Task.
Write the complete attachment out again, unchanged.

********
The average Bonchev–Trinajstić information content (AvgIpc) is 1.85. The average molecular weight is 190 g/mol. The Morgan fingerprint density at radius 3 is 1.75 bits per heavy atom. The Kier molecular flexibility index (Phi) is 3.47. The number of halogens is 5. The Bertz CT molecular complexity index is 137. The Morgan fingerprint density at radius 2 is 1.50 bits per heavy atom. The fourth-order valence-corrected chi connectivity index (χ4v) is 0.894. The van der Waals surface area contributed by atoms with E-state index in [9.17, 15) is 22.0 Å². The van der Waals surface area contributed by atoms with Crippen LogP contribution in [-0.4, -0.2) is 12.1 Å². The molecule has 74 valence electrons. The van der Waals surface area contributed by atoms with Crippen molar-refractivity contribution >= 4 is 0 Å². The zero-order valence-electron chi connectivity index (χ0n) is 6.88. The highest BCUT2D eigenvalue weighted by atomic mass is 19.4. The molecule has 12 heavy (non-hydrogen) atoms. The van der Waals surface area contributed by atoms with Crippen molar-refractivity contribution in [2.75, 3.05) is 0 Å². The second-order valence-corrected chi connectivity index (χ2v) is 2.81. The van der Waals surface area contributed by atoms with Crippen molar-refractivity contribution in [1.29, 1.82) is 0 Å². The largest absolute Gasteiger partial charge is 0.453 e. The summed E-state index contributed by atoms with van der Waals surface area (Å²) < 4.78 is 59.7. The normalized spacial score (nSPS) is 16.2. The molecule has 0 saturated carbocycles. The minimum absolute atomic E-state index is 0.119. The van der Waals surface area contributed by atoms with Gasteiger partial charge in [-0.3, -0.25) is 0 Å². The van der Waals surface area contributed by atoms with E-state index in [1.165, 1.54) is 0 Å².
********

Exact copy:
The average Bonchev–Trinajstić information content (AvgIpc) is 1.85. The average molecular weight is 190 g/mol. The Morgan fingerprint density at radius 3 is 1.75 bits per heavy atom. The Kier molecular flexibility index (Phi) is 3.47. The number of halogens is 5. The Bertz CT molecular complexity index is 137. The Morgan fingerprint density at radius 2 is 1.50 bits per heavy atom. The fourth-order valence-corrected chi connectivity index (χ4v) is 0.894. The van der Waals surface area contributed by atoms with E-state index in [9.17, 15) is 22.0 Å². The van der Waals surface area contributed by atoms with Crippen LogP contribution in [-0.4, -0.2) is 12.1 Å². The molecule has 74 valence electrons. The van der Waals surface area contributed by atoms with Crippen molar-refractivity contribution >= 4 is 0 Å². The zero-order valence-electron chi connectivity index (χ0n) is 6.88. The highest BCUT2D eigenvalue weighted by atomic mass is 19.4. The molecule has 12 heavy (non-hydrogen) atoms. The van der Waals surface area contributed by atoms with Crippen molar-refractivity contribution in [2.75, 3.05) is 0 Å². The second-order valence-corrected chi connectivity index (χ2v) is 2.81. The van der Waals surface area contributed by atoms with Crippen molar-refractivity contribution in [1.29, 1.82) is 0 Å². The largest absolute Gasteiger partial charge is 0.453 e. The summed E-state index contributed by atoms with van der Waals surface area (Å²) < 4.78 is 59.7. The normalized spacial score (nSPS) is 16.2. The molecule has 0 saturated carbocycles. The minimum absolute atomic E-state index is 0.119. The van der Waals surface area contributed by atoms with Gasteiger partial charge in [-0.3, -0.25) is 0 Å². The van der Waals surface area contributed by atoms with E-state index in [1.165, 1.54) is 0 Å².